Extra-quirky: listing geometry as “shape”. Shape can be described by lines, and curves and so forth, but the lines can be studied in themselves without any shapes involved. I realize the intent here was to avoid the clumping word “geometry”, but I’m not sure any way around it. Here’s the full description:
Shape. From only a few axioms, the deductive method of Euclid generates a rich body of theorems about geometric objects, their attributes and relationships.
Technically I think they mean “geometric objects” as “shape”, but they’re trying to stick to single-word descriptions. While I understand the intent I worry teachers along the line may get confused, so a retitle of the category may be worthwhile.
Note also how the description immediately mentions Euclid. The draft gets a strong sense that curriculum needs a stronger proof basis, rather like how the NY Regents have swapped back to formal proofs very recently. This could cause issue with teachers who were never taught geometrical proofs at any level.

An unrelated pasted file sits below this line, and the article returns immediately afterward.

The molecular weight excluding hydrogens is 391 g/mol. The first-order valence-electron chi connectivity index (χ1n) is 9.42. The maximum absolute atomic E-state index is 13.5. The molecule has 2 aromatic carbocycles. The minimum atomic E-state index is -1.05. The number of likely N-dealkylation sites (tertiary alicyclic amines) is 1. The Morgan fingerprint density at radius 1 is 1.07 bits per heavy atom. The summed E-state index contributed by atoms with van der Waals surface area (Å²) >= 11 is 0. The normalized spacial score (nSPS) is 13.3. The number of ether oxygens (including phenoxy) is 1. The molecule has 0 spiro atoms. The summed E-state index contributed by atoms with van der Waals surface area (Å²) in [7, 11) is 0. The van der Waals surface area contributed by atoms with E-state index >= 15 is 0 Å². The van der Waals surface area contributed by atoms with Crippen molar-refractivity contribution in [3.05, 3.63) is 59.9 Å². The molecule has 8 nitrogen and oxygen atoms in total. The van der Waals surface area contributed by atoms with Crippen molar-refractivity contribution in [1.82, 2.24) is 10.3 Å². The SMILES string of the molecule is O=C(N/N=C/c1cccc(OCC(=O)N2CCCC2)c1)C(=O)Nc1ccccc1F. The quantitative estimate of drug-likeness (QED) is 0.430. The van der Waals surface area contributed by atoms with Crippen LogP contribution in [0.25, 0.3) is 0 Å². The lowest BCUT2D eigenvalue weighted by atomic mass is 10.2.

For example, systems of linear equations are covered by all states, yet students perform surprisingly poorly on this topic when assessed by ACT. We determined that systems of linear equations have high coherence value, mathematically; that this topic is included by all high performing nations; and that it has moderately high value to college faculty. Result: We included it in our standards.
One deep question of concern: if the authors are serious about cutting standards, which ones get cut?
This excerpt gives three hints to the overall strategy:
1. Weight is given to how highly colleges rate the skills in importance.
2. Topics are judged in comparison with high performing countries.